No matter whether you live in Peoria, Paris or Peru, you’ll be able to see most Hollywood tentpoles at the same time this summer.
Virtually all studios are accelerating their releases overseas during the blockbuster season. Saddled with a brutally competitive U.S. market — with as many as five wide releases stacked up on key weekends — the majors face heightened pressure to recoup their cost in foreign movie houses. And robust international grosses on pics like “Alexander” and “Closer” have proven that under-achievers at home can become over-achievers abroad.
A few years ago, day-and-date campaigns weren’t the industry norm. But international execs now recognize that if they dither, the pirates and file-swappers will jump in and Internet buzz — for better or worse — will zip around the globe.
“Waiting for three or four months after domestic to release our bigger pictures is not something we do anymore: There is too much money at stake,” says Fox Intl. exec VP Paul Hanneman.
Most day-and-date campaigns will have jumbo-sized print runs and marketing spends to match. Three years ago, “Star Wars: Episode II,” was released on 8,800 prints around the globe, a bold gambit at the time. But the print run of “Episode III — Revenge of the Sith” — hitting theaters worldwide (except Japan) on May 19 — is expected to be even higher.
One factor driving the day-and-date global campaigns is that the foreign market isn’t gridlocked like the Stateside market. Unlike 2004 when the Euro soccer championships in June-July and the Athens Olympics in August forced distribs to compress many films into the May and July corridors, U.S. tentpoles will be spread a bit more evenly across the summer.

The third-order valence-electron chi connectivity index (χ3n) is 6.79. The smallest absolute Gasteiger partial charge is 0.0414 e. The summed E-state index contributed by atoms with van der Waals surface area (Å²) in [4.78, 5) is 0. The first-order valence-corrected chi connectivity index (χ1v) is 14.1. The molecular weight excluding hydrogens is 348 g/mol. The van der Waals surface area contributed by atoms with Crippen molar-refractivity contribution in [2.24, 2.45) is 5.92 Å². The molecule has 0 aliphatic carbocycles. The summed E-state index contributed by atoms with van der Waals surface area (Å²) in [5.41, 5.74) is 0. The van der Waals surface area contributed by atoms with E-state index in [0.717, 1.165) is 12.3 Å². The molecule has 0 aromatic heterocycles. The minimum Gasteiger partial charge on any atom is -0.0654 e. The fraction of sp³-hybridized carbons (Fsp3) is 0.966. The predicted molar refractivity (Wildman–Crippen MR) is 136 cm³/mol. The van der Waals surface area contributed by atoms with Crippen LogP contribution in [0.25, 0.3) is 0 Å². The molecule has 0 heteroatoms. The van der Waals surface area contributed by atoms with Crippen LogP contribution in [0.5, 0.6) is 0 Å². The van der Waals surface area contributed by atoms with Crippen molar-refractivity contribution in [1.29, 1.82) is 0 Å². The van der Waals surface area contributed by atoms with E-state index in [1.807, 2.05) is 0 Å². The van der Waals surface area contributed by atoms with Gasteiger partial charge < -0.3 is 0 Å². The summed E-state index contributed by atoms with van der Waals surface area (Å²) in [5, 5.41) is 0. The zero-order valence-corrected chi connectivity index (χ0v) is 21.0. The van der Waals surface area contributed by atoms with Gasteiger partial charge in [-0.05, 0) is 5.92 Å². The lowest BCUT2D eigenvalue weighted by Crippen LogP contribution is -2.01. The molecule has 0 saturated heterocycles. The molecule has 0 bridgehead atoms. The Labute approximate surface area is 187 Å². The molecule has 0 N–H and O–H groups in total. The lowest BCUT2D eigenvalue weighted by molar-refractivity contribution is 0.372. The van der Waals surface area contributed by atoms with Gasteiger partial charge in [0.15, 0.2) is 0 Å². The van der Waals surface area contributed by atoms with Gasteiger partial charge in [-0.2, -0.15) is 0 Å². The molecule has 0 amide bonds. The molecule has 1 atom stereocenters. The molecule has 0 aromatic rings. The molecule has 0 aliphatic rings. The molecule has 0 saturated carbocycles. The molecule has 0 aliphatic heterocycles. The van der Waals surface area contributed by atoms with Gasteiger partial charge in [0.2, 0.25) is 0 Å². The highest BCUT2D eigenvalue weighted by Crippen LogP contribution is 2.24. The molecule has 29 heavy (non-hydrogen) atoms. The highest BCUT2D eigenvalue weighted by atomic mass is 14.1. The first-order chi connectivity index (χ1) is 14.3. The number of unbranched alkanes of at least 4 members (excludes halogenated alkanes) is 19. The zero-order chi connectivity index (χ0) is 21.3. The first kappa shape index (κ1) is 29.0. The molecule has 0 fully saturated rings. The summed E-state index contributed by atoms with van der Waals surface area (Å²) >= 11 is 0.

Without any such distractions, UIP prexy-chief operating officer Andrew Cripps says, “This summer looks slightly less competitive than last year.”
However, Cripps is quick to add, “Come the summer, it will probably look as busy as ever, because there will be films we didn’t know about that will surprise us.”
Studios are loath to discuss how much they outlay but privately say the P&A spending overseas on the tentpoles will range from $60 million to $80 million this year. Some execs say that’s up by 6%-8% on 2004, while others acknowledge they are facing hikes of 10%-20%, mainly due to inflation in media costs.
Near day-and-date releases are more expensive than those with staggered rollouts, chiefly because distribs have to use new prints and pay overtime to get films dubbed and subtitled quickly.
Also, some execs say they need to spend more on TV and outdoor advertising because films that go out on the heels of domestic don’t get as much benefit from the publicity and buzz generated in the U.S. as pics with a longer lead time.
Studio chieftains now expect most of their tentpoles to perform significantly better overseas than at home. Witness the overseas grosses of “Troy,” “The Day After Tomorrow,” “The Incredibles” and “Harry Potter and the Prisoner of Azkaban.”
“It’s a bit assumed (that foreign results will be bigger) when studios make their greenlighting decisions,” Buena Vista Intl. exec VP Anthony Marcoly says.
The summer’s 800-pound gorilla is Steven Spielberg’s “War of the Worlds,” which UIP plans to release in 78 countries June 29, simultaneously with the domestic campaign.
“We are planning to be out internationally with over 9,500 prints, which would be UIP’s biggest release ever,” says Cripps. “It’s a global event picture and comes just as most of the world heads into summer and school holidays.”